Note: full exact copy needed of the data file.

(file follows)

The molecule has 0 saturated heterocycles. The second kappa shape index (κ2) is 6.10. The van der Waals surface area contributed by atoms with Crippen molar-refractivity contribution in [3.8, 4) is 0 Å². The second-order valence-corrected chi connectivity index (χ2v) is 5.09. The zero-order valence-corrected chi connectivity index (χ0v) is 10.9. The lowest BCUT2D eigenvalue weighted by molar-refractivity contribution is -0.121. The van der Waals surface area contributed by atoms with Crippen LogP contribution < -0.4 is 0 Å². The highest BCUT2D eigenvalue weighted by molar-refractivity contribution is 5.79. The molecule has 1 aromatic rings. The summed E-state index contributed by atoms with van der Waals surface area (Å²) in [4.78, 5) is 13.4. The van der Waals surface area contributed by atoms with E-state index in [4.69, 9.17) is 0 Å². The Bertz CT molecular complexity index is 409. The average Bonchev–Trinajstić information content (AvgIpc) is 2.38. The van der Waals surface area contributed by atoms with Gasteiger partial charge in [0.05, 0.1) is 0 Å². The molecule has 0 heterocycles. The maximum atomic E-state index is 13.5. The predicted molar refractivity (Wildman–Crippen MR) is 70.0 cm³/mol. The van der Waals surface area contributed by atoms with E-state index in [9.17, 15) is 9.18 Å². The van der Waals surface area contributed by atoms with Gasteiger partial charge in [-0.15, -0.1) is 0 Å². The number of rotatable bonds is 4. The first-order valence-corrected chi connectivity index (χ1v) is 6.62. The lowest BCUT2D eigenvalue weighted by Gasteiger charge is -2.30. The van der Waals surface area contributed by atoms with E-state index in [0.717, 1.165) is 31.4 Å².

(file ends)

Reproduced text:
The molecule has 0 saturated heterocycles. The second kappa shape index (κ2) is 6.10. The van der Waals surface area contributed by atoms with Crippen molar-refractivity contribution in [3.8, 4) is 0 Å². The second-order valence-corrected chi connectivity index (χ2v) is 5.09. The zero-order valence-corrected chi connectivity index (χ0v) is 10.9. The lowest BCUT2D eigenvalue weighted by molar-refractivity contribution is -0.121. The van der Waals surface area contributed by atoms with Crippen LogP contribution < -0.4 is 0 Å². The highest BCUT2D eigenvalue weighted by molar-refractivity contribution is 5.79. The molecule has 1 aromatic rings. The summed E-state index contributed by atoms with van der Waals surface area (Å²) in [4.78, 5) is 13.4. The van der Waals surface area contributed by atoms with E-state index in [4.69, 9.17) is 0 Å². The Bertz CT molecular complexity index is 409. The average Bonchev–Trinajstić information content (AvgIpc) is 2.38. The van der Waals surface area contributed by atoms with Gasteiger partial charge in [0.05, 0.1) is 0 Å². The molecule has 0 heterocycles. The maximum atomic E-state index is 13.5. The predicted molar refractivity (Wildman–Crippen MR) is 70.0 cm³/mol. The van der Waals surface area contributed by atoms with E-state index in [9.17, 15) is 9.18 Å². The van der Waals surface area contributed by atoms with Gasteiger partial charge in [-0.15, -0.1) is 0 Å². The number of rotatable bonds is 4. The first-order valence-corrected chi connectivity index (χ1v) is 6.62. The lowest BCUT2D eigenvalue weighted by Gasteiger charge is -2.30. The van der Waals surface area contributed by atoms with E-state index in [0.717, 1.165) is 31.4 Å².